'We're not cruel people': Couple arrested in Santeria ceremony says religion is misunderstood

Couple facing animal cruelty charges

By Garrett Brnger - Reporter

SAN ANTONIO - A married couple arrested after attending a Santeria ceremony involving animal sacrifice say they aren't cruel people or criminals -- they're just believers of a misunderstood religion.

Robert and Irma Talamantez were two of 11 people charged with cruelty to livestock animals after deputies responded to a Santeria ceremony in the 11400 block of Bronze Sand Road Friday evening.

Robert Talamantez, who is a type of priest called a Babalawo, said the ceremony was for a newer member of the religion and involved animal sacrifices to different saints or gods, known as "Santos" or "Orishas."

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Robert Talamantez and his wife both plan to fight the charges in court and say the deputies were not properly informed about Santeria, and as a result, their beliefs are now getting a black eye.

"The African religion of Santeria is being criticized as you know, we're cruel people. We're not cruel people," Robert Talamantez said.

Speaking at the scene Friday night, deputies told media members that neighbors said they saw several people in the garage sacrificing animals with knives.

VIDEO: Several arrested after deputies find animals ‘sacrificed' in West Bexar County home 

When deputies arrived, they said they saw dead chickens, goats and other animals in the garage, as well as some animal heads.

The Talamantezes say there were about 30 people at the house for the ceremony, though only two were performing the sacrifices. The group had sacrificed a goat, three roosters, a pigeon and some chickens before deputies arrived, bringing it to a premature halt.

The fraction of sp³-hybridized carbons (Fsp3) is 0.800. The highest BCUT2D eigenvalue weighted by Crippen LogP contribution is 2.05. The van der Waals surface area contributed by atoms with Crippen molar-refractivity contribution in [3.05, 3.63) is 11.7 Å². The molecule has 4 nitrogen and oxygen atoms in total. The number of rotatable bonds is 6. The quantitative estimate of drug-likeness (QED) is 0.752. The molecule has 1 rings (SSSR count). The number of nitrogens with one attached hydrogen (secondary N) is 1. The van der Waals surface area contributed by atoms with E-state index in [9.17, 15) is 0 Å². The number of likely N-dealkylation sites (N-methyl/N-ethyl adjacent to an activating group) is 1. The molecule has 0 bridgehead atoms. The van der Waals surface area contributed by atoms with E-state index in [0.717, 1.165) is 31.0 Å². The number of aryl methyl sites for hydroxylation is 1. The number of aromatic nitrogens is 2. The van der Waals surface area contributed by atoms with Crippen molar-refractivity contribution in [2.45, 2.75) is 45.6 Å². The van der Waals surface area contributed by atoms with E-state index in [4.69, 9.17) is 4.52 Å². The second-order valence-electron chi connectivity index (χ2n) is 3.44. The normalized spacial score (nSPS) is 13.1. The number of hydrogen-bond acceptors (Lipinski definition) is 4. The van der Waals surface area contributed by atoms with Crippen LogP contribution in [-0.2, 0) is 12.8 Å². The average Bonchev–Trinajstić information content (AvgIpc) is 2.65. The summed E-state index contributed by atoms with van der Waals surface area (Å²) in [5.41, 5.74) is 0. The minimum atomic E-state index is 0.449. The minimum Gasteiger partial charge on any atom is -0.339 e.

The ceremony was meant to mark the completion of a newer member's "sainthood," a yearlong journey that involves dressing in white, not eating at tables and other restrictions as a form of self-sacrifice.

Robert Talamantez said the animals were sacrificed by cutting the jugular and letting them bleed out. Their blood was used to feed the Santos, which are represented by rocks in containers.

Top row: Carmen Maria Gonzalez-Trujillo, Ivan Felipe Gonzalez, Liza Mercado, Luis Rodriguez-Ortiz Middle Row: Arteaga Ariel Torres, Roberto Talamantez, Cynthia Martinez, Marie Murica Bottom Row: Ramon Patino, Irma Talamantez, Alexander Campos

Afterwards, the sacrificed animals are cut up to be cooked and eaten at a ceremonial dinner. Some of that was already underway when deputies arrived, Robert Talamantez said.

Though the animals were killed, Robert Talamantez said there was no cruelty - no beating or mutilation - and argued that slaughterhouses have worse conditions.

"We had animals in cages and inside the bags, but they weren't being abused," Robert Talamantez said.

"You know, the only one that can complain about cruelty to animals is a vegan you know, because we're killing animals. Right? They're the only ones that can complain, because everyone eats cows, and everybody eats hamburgers and fried chicken and pork chops and you name it. And we're no different from anybody else," he said.

Following their arrests, the Talamantezes have no plans to stop practicing Santeria. If there was any mistake, they say, it was that the garage door was left open for the neighborhood to see.

"If you're a nudist, you don't go nuding in your front yard, right? You keep it within your home," Robert Talamantez said.

Since the ceremony was interrupted, Robert Talamatez said it will need to be continued. The only thing different this time?

"I won't have the garage door open."

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